August 13, 2022
Iran turns off two U.N. monitoring cameras at nuclear site
Iran says it has turned off two U.N. cameras monitoring its nuclear work, just as the United States and European governments were poised to rebuke Tehran over the regime’s failure to cooperate with an international probe of its nuclear program.The move cast fresh doubts on efforts to restore a 2015 nuclear deal designed to prevent…

Iran says it has turned off two U.N. cameras monitoring its nuclear work, just as the United States and European governments were poised to rebuke Tehran over the regime’s failure to cooperate with an international probe of its nuclear program.

The move cast fresh doubts on efforts to restore a 2015 nuclear deal designed to prevent Iran from developing nuclear weapons and underscored rising tensions between Tehran and Washington.

Iran announced the step through state television and other media outlets, saying two cameras from the International Atomic Energy Agency had been deactivated, but did not specify which nuclear site was affected or offer further details.

Behrouz Kamalvandi, spokesperson for the Atomic Energy Agency of Iran, said 80 percent of IAEA’s surveillance cameras were still operating, state media reported.

Kamalvandi also said Iran’s cooperation with the IAEA was purely voluntary and that the cameras were not part of Tehran’s obligations under the Nuclear Nonproliferation Treaty safeguards agreement.

The news came as the 35-nation IAEA board was expected to vote Thursday on a proposal to rebuke Iran for its lack of cooperation with the IAEA’s investigation into its nuclear activity.

The IAEA’s director general, Rafael Mariano Grossi, earlier this week said Iran had failed to provide credible explanations about the origins of undeclared nuclear material found at three locations. 

Grossi also said this week that Iran was close to having enough enriched uranium to produce an atomic bomb.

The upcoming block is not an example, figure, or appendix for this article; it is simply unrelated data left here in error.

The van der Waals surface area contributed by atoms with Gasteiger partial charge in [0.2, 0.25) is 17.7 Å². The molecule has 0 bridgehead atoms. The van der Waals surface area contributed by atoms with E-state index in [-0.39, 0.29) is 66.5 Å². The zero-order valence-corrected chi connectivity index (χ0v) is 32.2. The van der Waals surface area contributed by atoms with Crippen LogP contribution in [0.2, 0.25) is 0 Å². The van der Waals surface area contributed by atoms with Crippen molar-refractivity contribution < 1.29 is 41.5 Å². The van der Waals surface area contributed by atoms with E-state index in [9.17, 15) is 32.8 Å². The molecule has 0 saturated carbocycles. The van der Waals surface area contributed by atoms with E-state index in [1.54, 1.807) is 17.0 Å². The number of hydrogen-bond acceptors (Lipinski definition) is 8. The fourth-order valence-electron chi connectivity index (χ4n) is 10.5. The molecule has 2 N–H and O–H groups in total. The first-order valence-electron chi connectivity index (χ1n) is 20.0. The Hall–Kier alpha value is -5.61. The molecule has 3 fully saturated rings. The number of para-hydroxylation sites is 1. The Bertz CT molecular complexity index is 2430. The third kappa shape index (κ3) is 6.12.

In a statement delivered Wednesday at the IAEA board of governors, the U.S. ambassador to the agency, Laura Holgate, accused Iran of failing to cooperate with the IAEA and called its decision to turn off two monitoring cameras “regrettable.”

“If accurate, reports that Iran plans to reduce transparency in response to this resolution are extremely regrettable and counterproductive to the diplomatic outcome we seek,” Holgate said.

The U.S. ambassador also said the U.S. was not seeking to raise tensions by backing a censure resolution against Iran, but that Washington had an obligation to hold Tehran accountable given its stance toward the IAEA.

“We are not taking this action to escalate a confrontation for political purposes. We seek no such escalation. The Director General’s report to this Board was crystal clear about the status of the outstanding issues. Based on that report, it is also clear that Iran’s insufficient cooperation — and the longstanding deficit in verification assurance this has created — requires us all to act,” she said.

A State Department spokesperson said that Iran’s actions would only further complicate efforts to resurrect the 2015 nuclear accord. Last month, the chief U.S. negotiator for the negotiations, Robert Malley, said the prospects of reviving the nuclear deal were “tenuous” at best.

“Iran’s response should be to fully cooperate with the Agency, not further expansion of its nuclear activities and reduction of transparency,” the spokesperson said.

Iran’s U.N. mission did not immediately respond to a request for comment.

Iran says its nuclear program is for purely peaceful purposes.

Britain, France and Germany said in a statement Tuesday to the IAEA board they were deeply concerned about Iran’s nuclear activity that has blown past the limits set out in the 2015 deal. The governments also cited reports from the IAEA that Iran has withheld camera footage from 2021.

“The I.A.E.A. has been without crucial access to data on centrifuge and component manufacturing for a year and half now,” said the statement by Germany, France and Britain. “This means that neither the agency, nor the international community, know how many centrifuges Iran has in its inventory, how many were built, and where they may be located.”

The 2015 nuclear accord, known as the Joint Comprehensive Plan of Action or JCPOA, imposed restrictions on Iran’s nuclear program in return for an easing of U.S. and international economic sanctions on Tehran. 

In 2018, then-President Donald Trump withdrew the U.S. from the deal, reimposed sanctions and introduced new sanctions. Since President Joe Biden entered office, the United States and other world powers have tried to revive the accord in negotiations in Vienna. But the talks have become bogged down in recent months.

The 2015 deal includes an IAEA inspections regime to allow U.N. experts to monitor if Iran was undertaking work that could be used for a possible nuclear weapon. 

Dan De Luce is a reporter for the NBC News Investigative Unit. 

Abigail Williams

Abigail Williams is a producer and reporter for NBC News covering the State Department.

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